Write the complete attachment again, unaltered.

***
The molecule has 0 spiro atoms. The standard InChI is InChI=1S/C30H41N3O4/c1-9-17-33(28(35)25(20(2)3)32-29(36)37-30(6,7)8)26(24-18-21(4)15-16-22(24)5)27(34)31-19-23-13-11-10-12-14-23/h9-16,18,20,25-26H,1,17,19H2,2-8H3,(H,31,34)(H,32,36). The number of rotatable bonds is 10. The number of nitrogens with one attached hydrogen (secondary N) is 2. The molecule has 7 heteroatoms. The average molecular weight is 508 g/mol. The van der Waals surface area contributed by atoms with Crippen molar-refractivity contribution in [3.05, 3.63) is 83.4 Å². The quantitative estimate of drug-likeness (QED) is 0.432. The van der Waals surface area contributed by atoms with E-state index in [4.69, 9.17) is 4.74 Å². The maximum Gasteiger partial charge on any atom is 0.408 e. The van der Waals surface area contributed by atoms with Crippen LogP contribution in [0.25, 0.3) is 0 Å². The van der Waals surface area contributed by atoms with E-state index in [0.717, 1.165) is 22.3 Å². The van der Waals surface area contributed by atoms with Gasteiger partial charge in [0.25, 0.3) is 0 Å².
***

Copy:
The molecule has 0 spiro atoms. The standard InChI is InChI=1S/C30H41N3O4/c1-9-17-33(28(35)25(20(2)3)32-29(36)37-30(6,7)8)26(24-18-21(4)15-16-22(24)5)27(34)31-19-23-13-11-10-12-14-23/h9-16,18,20,25-26H,1,17,19H2,2-8H3,(H,31,34)(H,32,36). The number of rotatable bonds is 10. The number of nitrogens with one attached hydrogen (secondary N) is 2. The molecule has 7 heteroatoms. The average molecular weight is 508 g/mol. The van der Waals surface area contributed by atoms with Crippen molar-refractivity contribution in [3.05, 3.63) is 83.4 Å². The quantitative estimate of drug-likeness (QED) is 0.432. The van der Waals surface area contributed by atoms with E-state index in [4.69, 9.17) is 4.74 Å². The maximum Gasteiger partial charge on any atom is 0.408 e. The van der Waals surface area contributed by atoms with Crippen LogP contribution in [0.25, 0.3) is 0 Å². The van der Waals surface area contributed by atoms with E-state index in [0.717, 1.165) is 22.3 Å². The van der Waals surface area contributed by atoms with Gasteiger partial charge in [0.25, 0.3) is 0 Å².